restricted access The Subject as Action: Transformation and Totality in Narrative Aesthetics (review)
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Reviewed by
Alan Singer. The Subject as Action: Transformation and Totality in Narrative Aesthetics. Ann Arbor: U of Michigan P, 1993. xii + 290 pp.

The current “crisis of faith respecting the sources of human agency,” central to Singer’s book, has at least three sources: the dissolution of the “subject” in deconstruction and postmodernism; views of history propounded by the Frankfurt School, Althusser, and Foucault; and the renewed interest in psychoanalytic theories. Among the victims of this crisis of faith are the aesthetic (guilty by association with subjectivity), ethics (impossible without agency), and, for many postmodernists, politics. Singer’s aim is to rehabilitate and integrate these domains through an enhanced conception of narrative.

Singer’s summary of his argument in the introduction is ten pages long. In the space here available, I can only attempt to characterize his endeavor. His main conceptual resource is Adorno, with reliance on Althusser and Anthony Giddens for conceptions of ideology and society, recourse to Fichte for a theory of subjectivity, and resuscitation of Baumgarten’s ideas about aesthetics. Nelson Goodman and Paul Ricoeur supply important features of his view of narrative; Bakhtin, Lyotard, and Habermas attract his attention as theorists whose mistakes his own theory is able to correct. For Singer, “narrative” means “a reflective capacity of mind,” and “the aesthetic is nothing but motive made ethically vital through submission to the narrative tempers of time.” Hence, despite the passages that discuss novels, this book is not about narrative or aesthetics as we usually conceive them, but rather about action and society, practice and theory, ideological totality and [End Page 567] reflective transformation, “mobile subjectivity” (no mention of Laclau and Mouffe), non-intentional “agency without a telos,” and “contradiction as a basis of subjectivity.”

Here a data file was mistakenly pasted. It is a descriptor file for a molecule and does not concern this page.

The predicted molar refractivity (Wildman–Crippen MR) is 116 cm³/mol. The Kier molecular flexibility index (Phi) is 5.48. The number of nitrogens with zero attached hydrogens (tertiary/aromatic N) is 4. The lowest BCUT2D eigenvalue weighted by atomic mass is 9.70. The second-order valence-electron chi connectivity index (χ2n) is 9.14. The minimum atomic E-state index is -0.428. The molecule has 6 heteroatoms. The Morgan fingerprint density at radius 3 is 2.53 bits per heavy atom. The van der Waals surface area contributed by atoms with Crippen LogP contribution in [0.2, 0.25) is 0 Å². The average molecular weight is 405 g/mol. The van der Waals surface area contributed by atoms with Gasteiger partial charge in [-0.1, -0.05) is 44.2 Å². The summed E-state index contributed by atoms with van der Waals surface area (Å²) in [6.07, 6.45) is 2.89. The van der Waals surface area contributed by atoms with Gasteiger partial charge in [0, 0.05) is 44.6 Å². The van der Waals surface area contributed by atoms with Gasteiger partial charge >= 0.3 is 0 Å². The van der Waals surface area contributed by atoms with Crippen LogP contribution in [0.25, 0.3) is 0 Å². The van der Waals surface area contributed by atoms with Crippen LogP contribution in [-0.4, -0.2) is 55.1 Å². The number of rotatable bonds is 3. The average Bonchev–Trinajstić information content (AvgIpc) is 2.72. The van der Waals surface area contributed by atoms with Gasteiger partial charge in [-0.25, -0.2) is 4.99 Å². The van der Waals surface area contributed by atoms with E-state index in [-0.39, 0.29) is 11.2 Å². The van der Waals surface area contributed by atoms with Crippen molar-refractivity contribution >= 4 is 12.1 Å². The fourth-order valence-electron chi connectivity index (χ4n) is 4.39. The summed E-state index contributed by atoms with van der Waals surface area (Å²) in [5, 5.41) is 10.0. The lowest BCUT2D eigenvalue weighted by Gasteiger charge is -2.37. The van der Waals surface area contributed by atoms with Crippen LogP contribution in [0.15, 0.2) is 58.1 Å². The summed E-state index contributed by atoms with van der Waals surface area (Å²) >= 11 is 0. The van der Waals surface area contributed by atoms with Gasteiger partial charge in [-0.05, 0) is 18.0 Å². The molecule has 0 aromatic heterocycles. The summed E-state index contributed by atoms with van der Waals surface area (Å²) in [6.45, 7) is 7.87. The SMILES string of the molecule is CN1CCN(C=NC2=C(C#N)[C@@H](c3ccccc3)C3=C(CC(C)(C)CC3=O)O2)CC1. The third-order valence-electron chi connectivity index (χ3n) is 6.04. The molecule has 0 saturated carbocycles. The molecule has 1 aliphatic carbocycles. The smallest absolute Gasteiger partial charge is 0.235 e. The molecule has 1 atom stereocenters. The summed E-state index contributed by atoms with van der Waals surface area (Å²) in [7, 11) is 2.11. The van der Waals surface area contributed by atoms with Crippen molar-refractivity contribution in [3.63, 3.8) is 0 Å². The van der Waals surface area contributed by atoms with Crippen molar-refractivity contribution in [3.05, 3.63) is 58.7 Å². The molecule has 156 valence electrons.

Readers conversant with the theories Singer treats, especially those sympathetic to Adorno’s negative dialectic and “second reflection,” will be best equipped to understand and appreciate this book. My own mild reservation is that emphasis on community as a mediator between the subject and society, so important in current social and political philosophy, has not found a place in Singer’s endeavor.

Wallace Martin
University of Toledo
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